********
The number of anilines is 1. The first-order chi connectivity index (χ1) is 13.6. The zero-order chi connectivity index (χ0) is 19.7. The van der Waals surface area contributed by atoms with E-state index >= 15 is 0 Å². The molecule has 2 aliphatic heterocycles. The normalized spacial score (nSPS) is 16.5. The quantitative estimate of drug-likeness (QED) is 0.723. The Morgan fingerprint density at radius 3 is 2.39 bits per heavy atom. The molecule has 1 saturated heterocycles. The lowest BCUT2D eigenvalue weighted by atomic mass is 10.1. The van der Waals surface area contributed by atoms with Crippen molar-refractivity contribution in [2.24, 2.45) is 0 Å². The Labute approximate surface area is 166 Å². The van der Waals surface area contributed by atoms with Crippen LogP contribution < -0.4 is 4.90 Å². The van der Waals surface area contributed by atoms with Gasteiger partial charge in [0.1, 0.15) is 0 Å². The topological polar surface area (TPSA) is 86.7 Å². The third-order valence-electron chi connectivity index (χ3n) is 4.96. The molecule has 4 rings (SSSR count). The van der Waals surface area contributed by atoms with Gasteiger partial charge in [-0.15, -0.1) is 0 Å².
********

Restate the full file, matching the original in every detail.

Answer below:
The number of anilines is 1. The first-order chi connectivity index (χ1) is 13.6. The zero-order chi connectivity index (χ0) is 19.7. The van der Waals surface area contributed by atoms with E-state index >= 15 is 0 Å². The molecule has 2 aliphatic heterocycles. The normalized spacial score (nSPS) is 16.5. The quantitative estimate of drug-likeness (QED) is 0.723. The Morgan fingerprint density at radius 3 is 2.39 bits per heavy atom. The molecule has 1 saturated heterocycles. The lowest BCUT2D eigenvalue weighted by atomic mass is 10.1. The van der Waals surface area contributed by atoms with Crippen molar-refractivity contribution in [2.24, 2.45) is 0 Å². The Labute approximate surface area is 166 Å². The van der Waals surface area contributed by atoms with Crippen LogP contribution < -0.4 is 4.90 Å². The van der Waals surface area contributed by atoms with Gasteiger partial charge in [0.1, 0.15) is 0 Å². The topological polar surface area (TPSA) is 86.7 Å². The third-order valence-electron chi connectivity index (χ3n) is 4.96. The molecule has 4 rings (SSSR count). The van der Waals surface area contributed by atoms with Gasteiger partial charge in [-0.15, -0.1) is 0 Å².